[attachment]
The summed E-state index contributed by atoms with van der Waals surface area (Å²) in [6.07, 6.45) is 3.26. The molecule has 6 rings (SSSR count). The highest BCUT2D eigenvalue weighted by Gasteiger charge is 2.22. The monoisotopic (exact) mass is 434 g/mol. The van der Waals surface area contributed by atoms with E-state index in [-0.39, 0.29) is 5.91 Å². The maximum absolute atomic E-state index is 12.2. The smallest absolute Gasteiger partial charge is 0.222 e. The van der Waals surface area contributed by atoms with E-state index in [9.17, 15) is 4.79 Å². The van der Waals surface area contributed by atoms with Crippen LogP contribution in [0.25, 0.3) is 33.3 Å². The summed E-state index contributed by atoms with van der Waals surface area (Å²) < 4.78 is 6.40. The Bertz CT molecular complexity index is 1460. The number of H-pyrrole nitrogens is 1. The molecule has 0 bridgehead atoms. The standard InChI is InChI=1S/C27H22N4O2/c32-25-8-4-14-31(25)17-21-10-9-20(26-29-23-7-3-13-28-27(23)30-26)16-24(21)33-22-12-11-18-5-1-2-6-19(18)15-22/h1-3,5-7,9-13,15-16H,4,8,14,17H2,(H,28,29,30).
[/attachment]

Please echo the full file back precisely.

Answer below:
The summed E-state index contributed by atoms with van der Waals surface area (Å²) in [6.07, 6.45) is 3.26. The molecule has 6 rings (SSSR count). The highest BCUT2D eigenvalue weighted by Gasteiger charge is 2.22. The monoisotopic (exact) mass is 434 g/mol. The van der Waals surface area contributed by atoms with E-state index in [-0.39, 0.29) is 5.91 Å². The maximum absolute atomic E-state index is 12.2. The smallest absolute Gasteiger partial charge is 0.222 e. The van der Waals surface area contributed by atoms with E-state index in [9.17, 15) is 4.79 Å². The van der Waals surface area contributed by atoms with Crippen LogP contribution in [0.25, 0.3) is 33.3 Å². The summed E-state index contributed by atoms with van der Waals surface area (Å²) < 4.78 is 6.40. The Bertz CT molecular complexity index is 1460. The number of H-pyrrole nitrogens is 1. The molecule has 0 bridgehead atoms. The standard InChI is InChI=1S/C27H22N4O2/c32-25-8-4-14-31(25)17-21-10-9-20(26-29-23-7-3-13-28-27(23)30-26)16-24(21)33-22-12-11-18-5-1-2-6-19(18)15-22/h1-3,5-7,9-13,15-16H,4,8,14,17H2,(H,28,29,30).